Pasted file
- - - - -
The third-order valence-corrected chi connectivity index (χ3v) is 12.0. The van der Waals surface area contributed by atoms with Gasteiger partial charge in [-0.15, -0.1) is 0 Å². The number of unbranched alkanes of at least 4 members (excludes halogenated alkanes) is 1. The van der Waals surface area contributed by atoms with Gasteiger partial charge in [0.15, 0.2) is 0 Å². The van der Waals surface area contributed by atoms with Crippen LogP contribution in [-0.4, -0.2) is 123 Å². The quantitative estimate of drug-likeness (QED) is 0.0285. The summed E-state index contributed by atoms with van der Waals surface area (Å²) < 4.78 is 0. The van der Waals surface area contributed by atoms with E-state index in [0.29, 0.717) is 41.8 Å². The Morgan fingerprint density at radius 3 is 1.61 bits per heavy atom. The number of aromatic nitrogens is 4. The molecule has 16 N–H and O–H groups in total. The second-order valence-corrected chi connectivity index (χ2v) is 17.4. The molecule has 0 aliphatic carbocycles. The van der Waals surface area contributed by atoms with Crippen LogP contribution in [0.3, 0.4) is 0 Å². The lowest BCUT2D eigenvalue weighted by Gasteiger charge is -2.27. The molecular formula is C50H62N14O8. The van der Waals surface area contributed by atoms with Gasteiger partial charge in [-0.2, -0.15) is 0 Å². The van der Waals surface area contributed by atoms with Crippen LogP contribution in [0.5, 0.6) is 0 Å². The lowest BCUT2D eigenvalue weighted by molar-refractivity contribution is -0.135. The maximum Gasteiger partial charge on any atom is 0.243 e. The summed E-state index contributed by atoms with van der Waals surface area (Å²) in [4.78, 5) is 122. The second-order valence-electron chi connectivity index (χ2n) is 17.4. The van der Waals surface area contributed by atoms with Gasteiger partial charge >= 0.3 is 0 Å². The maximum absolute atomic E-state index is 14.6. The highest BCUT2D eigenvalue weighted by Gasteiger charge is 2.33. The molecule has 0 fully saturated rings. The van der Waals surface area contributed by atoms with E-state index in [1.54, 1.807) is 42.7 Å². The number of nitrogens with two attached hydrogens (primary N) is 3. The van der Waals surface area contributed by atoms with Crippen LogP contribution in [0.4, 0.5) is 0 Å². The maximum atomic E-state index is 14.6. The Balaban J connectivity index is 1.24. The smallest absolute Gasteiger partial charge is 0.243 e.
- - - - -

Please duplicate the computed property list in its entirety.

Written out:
The third-order valence-corrected chi connectivity index (χ3v) is 12.0. The van der Waals surface area contributed by atoms with Gasteiger partial charge in [-0.15, -0.1) is 0 Å². The number of unbranched alkanes of at least 4 members (excludes halogenated alkanes) is 1. The van der Waals surface area contributed by atoms with Gasteiger partial charge in [0.15, 0.2) is 0 Å². The van der Waals surface area contributed by atoms with Crippen LogP contribution in [-0.4, -0.2) is 123 Å². The quantitative estimate of drug-likeness (QED) is 0.0285. The summed E-state index contributed by atoms with van der Waals surface area (Å²) < 4.78 is 0. The van der Waals surface area contributed by atoms with E-state index in [0.29, 0.717) is 41.8 Å². The Morgan fingerprint density at radius 3 is 1.61 bits per heavy atom. The number of aromatic nitrogens is 4. The molecule has 16 N–H and O–H groups in total. The second-order valence-corrected chi connectivity index (χ2v) is 17.4. The molecule has 0 aliphatic carbocycles. The van der Waals surface area contributed by atoms with Crippen LogP contribution in [0.3, 0.4) is 0 Å². The lowest BCUT2D eigenvalue weighted by Gasteiger charge is -2.27. The molecular formula is C50H62N14O8. The van der Waals surface area contributed by atoms with Gasteiger partial charge in [-0.2, -0.15) is 0 Å². The van der Waals surface area contributed by atoms with Crippen LogP contribution in [0.5, 0.6) is 0 Å². The lowest BCUT2D eigenvalue weighted by molar-refractivity contribution is -0.135. The maximum Gasteiger partial charge on any atom is 0.243 e. The summed E-state index contributed by atoms with van der Waals surface area (Å²) in [4.78, 5) is 122. The second-order valence-electron chi connectivity index (χ2n) is 17.4. The van der Waals surface area contributed by atoms with Gasteiger partial charge >= 0.3 is 0 Å². The maximum absolute atomic E-state index is 14.6. The highest BCUT2D eigenvalue weighted by Gasteiger charge is 2.33. The molecule has 0 fully saturated rings. The van der Waals surface area contributed by atoms with E-state index in [1.54, 1.807) is 42.7 Å². The number of nitrogens with two attached hydrogens (primary N) is 3. The van der Waals surface area contributed by atoms with Crippen LogP contribution in [0.4, 0.5) is 0 Å². The maximum atomic E-state index is 14.6. The Balaban J connectivity index is 1.24. The smallest absolute Gasteiger partial charge is 0.243 e.